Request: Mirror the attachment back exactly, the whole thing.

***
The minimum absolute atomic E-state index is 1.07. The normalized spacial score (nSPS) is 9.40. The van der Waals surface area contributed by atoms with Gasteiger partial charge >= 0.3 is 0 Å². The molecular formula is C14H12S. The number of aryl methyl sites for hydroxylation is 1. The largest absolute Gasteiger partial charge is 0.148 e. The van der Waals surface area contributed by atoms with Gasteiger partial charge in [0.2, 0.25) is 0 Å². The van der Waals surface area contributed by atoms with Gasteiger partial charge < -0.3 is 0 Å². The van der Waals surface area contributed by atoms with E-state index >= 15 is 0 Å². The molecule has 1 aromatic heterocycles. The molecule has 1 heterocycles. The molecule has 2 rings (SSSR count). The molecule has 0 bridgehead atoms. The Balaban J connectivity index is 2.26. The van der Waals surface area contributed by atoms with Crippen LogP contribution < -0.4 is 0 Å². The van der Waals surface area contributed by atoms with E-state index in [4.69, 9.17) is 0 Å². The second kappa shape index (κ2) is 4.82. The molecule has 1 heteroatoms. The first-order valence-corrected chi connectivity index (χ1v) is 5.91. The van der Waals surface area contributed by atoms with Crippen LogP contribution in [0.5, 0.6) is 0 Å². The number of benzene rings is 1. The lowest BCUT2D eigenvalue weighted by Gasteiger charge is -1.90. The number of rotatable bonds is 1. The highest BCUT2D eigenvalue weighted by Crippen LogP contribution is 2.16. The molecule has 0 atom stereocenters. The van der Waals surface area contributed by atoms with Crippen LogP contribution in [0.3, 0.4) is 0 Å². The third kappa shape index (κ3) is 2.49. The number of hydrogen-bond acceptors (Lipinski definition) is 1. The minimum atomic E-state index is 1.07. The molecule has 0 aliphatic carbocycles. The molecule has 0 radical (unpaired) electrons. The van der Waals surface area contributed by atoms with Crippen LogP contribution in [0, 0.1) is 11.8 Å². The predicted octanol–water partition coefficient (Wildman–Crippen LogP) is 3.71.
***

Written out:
The minimum absolute atomic E-state index is 1.07. The normalized spacial score (nSPS) is 9.40. The van der Waals surface area contributed by atoms with Gasteiger partial charge >= 0.3 is 0 Å². The molecular formula is C14H12S. The number of aryl methyl sites for hydroxylation is 1. The largest absolute Gasteiger partial charge is 0.148 e. The van der Waals surface area contributed by atoms with Gasteiger partial charge in [0.2, 0.25) is 0 Å². The van der Waals surface area contributed by atoms with Gasteiger partial charge < -0.3 is 0 Å². The van der Waals surface area contributed by atoms with E-state index >= 15 is 0 Å². The molecule has 1 aromatic heterocycles. The molecule has 1 heterocycles. The molecule has 2 rings (SSSR count). The molecule has 0 bridgehead atoms. The Balaban J connectivity index is 2.26. The van der Waals surface area contributed by atoms with Crippen LogP contribution < -0.4 is 0 Å². The van der Waals surface area contributed by atoms with E-state index in [4.69, 9.17) is 0 Å². The second kappa shape index (κ2) is 4.82. The molecule has 1 heteroatoms. The first-order valence-corrected chi connectivity index (χ1v) is 5.91. The van der Waals surface area contributed by atoms with Crippen LogP contribution in [0.5, 0.6) is 0 Å². The number of benzene rings is 1. The lowest BCUT2D eigenvalue weighted by Gasteiger charge is -1.90. The number of rotatable bonds is 1. The highest BCUT2D eigenvalue weighted by Crippen LogP contribution is 2.16. The molecule has 0 atom stereocenters. The van der Waals surface area contributed by atoms with Crippen LogP contribution in [0.3, 0.4) is 0 Å². The third kappa shape index (κ3) is 2.49. The number of hydrogen-bond acceptors (Lipinski definition) is 1. The minimum atomic E-state index is 1.07. The molecule has 0 aliphatic carbocycles. The molecule has 0 radical (unpaired) electrons. The van der Waals surface area contributed by atoms with Crippen LogP contribution in [0, 0.1) is 11.8 Å². The predicted octanol–water partition coefficient (Wildman–Crippen LogP) is 3.71.